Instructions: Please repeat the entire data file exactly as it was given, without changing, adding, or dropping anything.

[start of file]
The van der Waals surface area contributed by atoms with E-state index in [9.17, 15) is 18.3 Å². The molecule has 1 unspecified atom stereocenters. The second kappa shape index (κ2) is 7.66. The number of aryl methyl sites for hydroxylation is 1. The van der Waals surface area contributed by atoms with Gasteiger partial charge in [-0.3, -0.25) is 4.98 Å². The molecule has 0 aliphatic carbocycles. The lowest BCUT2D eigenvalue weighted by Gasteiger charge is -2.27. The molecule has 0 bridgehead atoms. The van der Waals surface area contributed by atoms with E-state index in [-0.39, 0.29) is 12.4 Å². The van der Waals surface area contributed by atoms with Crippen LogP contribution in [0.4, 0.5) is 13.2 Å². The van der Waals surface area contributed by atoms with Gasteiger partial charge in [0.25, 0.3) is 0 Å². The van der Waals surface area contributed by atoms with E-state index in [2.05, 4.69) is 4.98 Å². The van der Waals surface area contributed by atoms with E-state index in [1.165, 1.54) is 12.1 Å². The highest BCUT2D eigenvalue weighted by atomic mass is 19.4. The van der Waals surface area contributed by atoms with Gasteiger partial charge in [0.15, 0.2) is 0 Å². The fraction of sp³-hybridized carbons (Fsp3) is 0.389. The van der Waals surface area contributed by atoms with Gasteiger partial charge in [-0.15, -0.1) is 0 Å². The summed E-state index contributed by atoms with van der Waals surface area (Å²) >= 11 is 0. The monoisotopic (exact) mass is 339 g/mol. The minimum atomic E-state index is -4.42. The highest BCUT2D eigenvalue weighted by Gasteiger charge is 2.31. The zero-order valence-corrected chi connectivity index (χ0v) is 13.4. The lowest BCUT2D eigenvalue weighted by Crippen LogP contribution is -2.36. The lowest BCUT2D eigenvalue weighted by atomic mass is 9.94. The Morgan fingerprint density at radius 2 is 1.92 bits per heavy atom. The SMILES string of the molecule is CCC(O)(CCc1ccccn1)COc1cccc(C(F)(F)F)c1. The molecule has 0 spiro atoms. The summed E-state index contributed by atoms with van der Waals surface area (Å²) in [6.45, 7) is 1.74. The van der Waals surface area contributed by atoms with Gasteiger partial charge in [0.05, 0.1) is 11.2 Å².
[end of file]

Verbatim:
The van der Waals surface area contributed by atoms with E-state index in [9.17, 15) is 18.3 Å². The molecule has 1 unspecified atom stereocenters. The second kappa shape index (κ2) is 7.66. The number of aryl methyl sites for hydroxylation is 1. The van der Waals surface area contributed by atoms with Gasteiger partial charge in [-0.3, -0.25) is 4.98 Å². The molecule has 0 aliphatic carbocycles. The lowest BCUT2D eigenvalue weighted by Gasteiger charge is -2.27. The molecule has 0 bridgehead atoms. The van der Waals surface area contributed by atoms with E-state index in [-0.39, 0.29) is 12.4 Å². The van der Waals surface area contributed by atoms with Crippen LogP contribution in [0.4, 0.5) is 13.2 Å². The van der Waals surface area contributed by atoms with Gasteiger partial charge in [0.25, 0.3) is 0 Å². The van der Waals surface area contributed by atoms with E-state index in [2.05, 4.69) is 4.98 Å². The van der Waals surface area contributed by atoms with E-state index in [1.165, 1.54) is 12.1 Å². The highest BCUT2D eigenvalue weighted by atomic mass is 19.4. The van der Waals surface area contributed by atoms with Gasteiger partial charge in [0.15, 0.2) is 0 Å². The fraction of sp³-hybridized carbons (Fsp3) is 0.389. The van der Waals surface area contributed by atoms with Gasteiger partial charge in [-0.15, -0.1) is 0 Å². The summed E-state index contributed by atoms with van der Waals surface area (Å²) >= 11 is 0. The monoisotopic (exact) mass is 339 g/mol. The minimum atomic E-state index is -4.42. The highest BCUT2D eigenvalue weighted by Gasteiger charge is 2.31. The zero-order valence-corrected chi connectivity index (χ0v) is 13.4. The lowest BCUT2D eigenvalue weighted by Crippen LogP contribution is -2.36. The lowest BCUT2D eigenvalue weighted by atomic mass is 9.94. The Morgan fingerprint density at radius 2 is 1.92 bits per heavy atom. The SMILES string of the molecule is CCC(O)(CCc1ccccn1)COc1cccc(C(F)(F)F)c1. The molecule has 0 spiro atoms. The summed E-state index contributed by atoms with van der Waals surface area (Å²) in [6.45, 7) is 1.74. The van der Waals surface area contributed by atoms with Gasteiger partial charge in [0.05, 0.1) is 11.2 Å².